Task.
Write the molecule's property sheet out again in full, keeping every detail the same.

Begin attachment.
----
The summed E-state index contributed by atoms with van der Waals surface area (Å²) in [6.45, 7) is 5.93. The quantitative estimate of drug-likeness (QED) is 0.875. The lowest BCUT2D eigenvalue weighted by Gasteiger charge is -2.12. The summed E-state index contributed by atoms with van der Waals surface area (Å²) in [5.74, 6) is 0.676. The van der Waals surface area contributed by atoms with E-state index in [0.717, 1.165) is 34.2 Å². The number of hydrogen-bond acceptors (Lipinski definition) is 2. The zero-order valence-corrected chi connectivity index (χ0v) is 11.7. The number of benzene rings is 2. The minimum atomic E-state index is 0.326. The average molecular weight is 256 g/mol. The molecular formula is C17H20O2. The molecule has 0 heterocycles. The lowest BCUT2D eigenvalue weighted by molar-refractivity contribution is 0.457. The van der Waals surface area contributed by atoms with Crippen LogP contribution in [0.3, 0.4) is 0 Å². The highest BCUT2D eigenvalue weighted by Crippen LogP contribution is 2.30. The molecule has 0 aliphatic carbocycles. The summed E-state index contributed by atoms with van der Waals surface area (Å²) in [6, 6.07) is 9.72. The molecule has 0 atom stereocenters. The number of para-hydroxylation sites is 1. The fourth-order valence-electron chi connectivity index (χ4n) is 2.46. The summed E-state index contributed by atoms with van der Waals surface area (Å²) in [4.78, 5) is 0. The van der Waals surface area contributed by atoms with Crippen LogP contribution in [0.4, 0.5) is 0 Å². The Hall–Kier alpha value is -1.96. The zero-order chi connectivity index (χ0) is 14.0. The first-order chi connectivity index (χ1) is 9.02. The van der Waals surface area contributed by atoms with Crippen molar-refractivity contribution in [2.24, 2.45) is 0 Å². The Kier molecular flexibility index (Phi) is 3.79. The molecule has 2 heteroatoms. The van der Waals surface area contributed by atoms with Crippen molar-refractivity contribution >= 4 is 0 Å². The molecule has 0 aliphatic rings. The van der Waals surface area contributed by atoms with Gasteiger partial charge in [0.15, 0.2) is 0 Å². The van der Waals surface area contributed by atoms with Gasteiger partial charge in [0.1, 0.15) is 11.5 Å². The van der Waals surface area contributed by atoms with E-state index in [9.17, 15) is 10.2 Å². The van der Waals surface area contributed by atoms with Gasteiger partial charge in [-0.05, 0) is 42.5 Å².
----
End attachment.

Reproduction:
The summed E-state index contributed by atoms with van der Waals surface area (Å²) in [6.45, 7) is 5.93. The quantitative estimate of drug-likeness (QED) is 0.875. The lowest BCUT2D eigenvalue weighted by Gasteiger charge is -2.12. The summed E-state index contributed by atoms with van der Waals surface area (Å²) in [5.74, 6) is 0.676. The van der Waals surface area contributed by atoms with E-state index in [0.717, 1.165) is 34.2 Å². The number of hydrogen-bond acceptors (Lipinski definition) is 2. The zero-order valence-corrected chi connectivity index (χ0v) is 11.7. The number of benzene rings is 2. The minimum atomic E-state index is 0.326. The average molecular weight is 256 g/mol. The molecular formula is C17H20O2. The molecule has 0 heterocycles. The lowest BCUT2D eigenvalue weighted by molar-refractivity contribution is 0.457. The van der Waals surface area contributed by atoms with Crippen LogP contribution in [0.3, 0.4) is 0 Å². The highest BCUT2D eigenvalue weighted by Crippen LogP contribution is 2.30. The molecule has 0 aliphatic carbocycles. The summed E-state index contributed by atoms with van der Waals surface area (Å²) in [6, 6.07) is 9.72. The molecule has 0 atom stereocenters. The number of para-hydroxylation sites is 1. The fourth-order valence-electron chi connectivity index (χ4n) is 2.46. The summed E-state index contributed by atoms with van der Waals surface area (Å²) in [4.78, 5) is 0. The van der Waals surface area contributed by atoms with Crippen LogP contribution in [0.4, 0.5) is 0 Å². The Hall–Kier alpha value is -1.96. The zero-order chi connectivity index (χ0) is 14.0. The first-order chi connectivity index (χ1) is 9.02. The van der Waals surface area contributed by atoms with Crippen molar-refractivity contribution in [2.24, 2.45) is 0 Å². The Kier molecular flexibility index (Phi) is 3.79. The molecule has 2 heteroatoms. The van der Waals surface area contributed by atoms with Crippen molar-refractivity contribution >= 4 is 0 Å². The molecule has 0 aliphatic rings. The van der Waals surface area contributed by atoms with Gasteiger partial charge in [0.15, 0.2) is 0 Å². The van der Waals surface area contributed by atoms with Gasteiger partial charge in [0.1, 0.15) is 11.5 Å². The van der Waals surface area contributed by atoms with E-state index in [9.17, 15) is 10.2 Å². The van der Waals surface area contributed by atoms with Gasteiger partial charge in [-0.05, 0) is 42.5 Å².